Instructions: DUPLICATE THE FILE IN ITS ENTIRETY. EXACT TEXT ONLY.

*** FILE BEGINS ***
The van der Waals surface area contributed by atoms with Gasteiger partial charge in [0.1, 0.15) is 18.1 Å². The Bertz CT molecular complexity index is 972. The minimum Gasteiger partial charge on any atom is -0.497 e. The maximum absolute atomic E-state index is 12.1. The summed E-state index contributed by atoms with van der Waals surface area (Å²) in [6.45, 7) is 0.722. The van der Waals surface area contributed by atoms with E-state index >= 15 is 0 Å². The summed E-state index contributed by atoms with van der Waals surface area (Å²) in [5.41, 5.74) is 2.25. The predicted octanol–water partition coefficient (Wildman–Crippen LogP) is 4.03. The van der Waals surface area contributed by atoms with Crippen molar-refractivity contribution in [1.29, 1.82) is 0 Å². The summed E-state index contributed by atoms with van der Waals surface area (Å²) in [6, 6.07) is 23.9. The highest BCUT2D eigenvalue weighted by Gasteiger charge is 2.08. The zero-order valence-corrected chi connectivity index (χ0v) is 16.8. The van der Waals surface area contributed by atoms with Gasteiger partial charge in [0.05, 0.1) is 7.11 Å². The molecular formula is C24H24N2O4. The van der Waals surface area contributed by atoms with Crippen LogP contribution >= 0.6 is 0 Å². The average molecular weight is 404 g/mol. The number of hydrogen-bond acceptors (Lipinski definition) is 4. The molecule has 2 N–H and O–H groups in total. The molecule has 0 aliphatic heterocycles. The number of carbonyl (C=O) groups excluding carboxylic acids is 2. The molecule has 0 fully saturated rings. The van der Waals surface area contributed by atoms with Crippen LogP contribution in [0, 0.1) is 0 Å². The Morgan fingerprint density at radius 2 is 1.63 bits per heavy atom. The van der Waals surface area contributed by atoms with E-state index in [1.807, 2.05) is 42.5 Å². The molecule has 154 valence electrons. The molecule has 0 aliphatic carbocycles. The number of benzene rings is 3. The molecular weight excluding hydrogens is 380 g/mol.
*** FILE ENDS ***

The van der Waals surface area contributed by atoms with Gasteiger partial charge in [0.1, 0.15) is 18.1 Å². The Bertz CT molecular complexity index is 972. The minimum Gasteiger partial charge on any atom is -0.497 e. The maximum absolute atomic E-state index is 12.1. The summed E-state index contributed by atoms with van der Waals surface area (Å²) in [6.45, 7) is 0.722. The van der Waals surface area contributed by atoms with E-state index >= 15 is 0 Å². The summed E-state index contributed by atoms with van der Waals surface area (Å²) in [5.41, 5.74) is 2.25. The predicted octanol–water partition coefficient (Wildman–Crippen LogP) is 4.03. The van der Waals surface area contributed by atoms with Crippen molar-refractivity contribution in [1.29, 1.82) is 0 Å². The summed E-state index contributed by atoms with van der Waals surface area (Å²) in [6, 6.07) is 23.9. The highest BCUT2D eigenvalue weighted by Gasteiger charge is 2.08. The zero-order valence-corrected chi connectivity index (χ0v) is 16.8. The van der Waals surface area contributed by atoms with Gasteiger partial charge in [0.05, 0.1) is 7.11 Å². The molecular formula is C24H24N2O4. The van der Waals surface area contributed by atoms with Crippen LogP contribution >= 0.6 is 0 Å². The average molecular weight is 404 g/mol. The number of hydrogen-bond acceptors (Lipinski definition) is 4. The molecule has 2 N–H and O–H groups in total. The molecule has 0 aliphatic heterocycles. The number of carbonyl (C=O) groups excluding carboxylic acids is 2. The molecule has 0 fully saturated rings. The van der Waals surface area contributed by atoms with Crippen LogP contribution in [0, 0.1) is 0 Å². The Morgan fingerprint density at radius 2 is 1.63 bits per heavy atom. The van der Waals surface area contributed by atoms with E-state index in [1.807, 2.05) is 42.5 Å². The molecule has 154 valence electrons. The molecule has 0 aliphatic carbocycles. The number of benzene rings is 3. The molecular weight excluding hydrogens is 380 g/mol.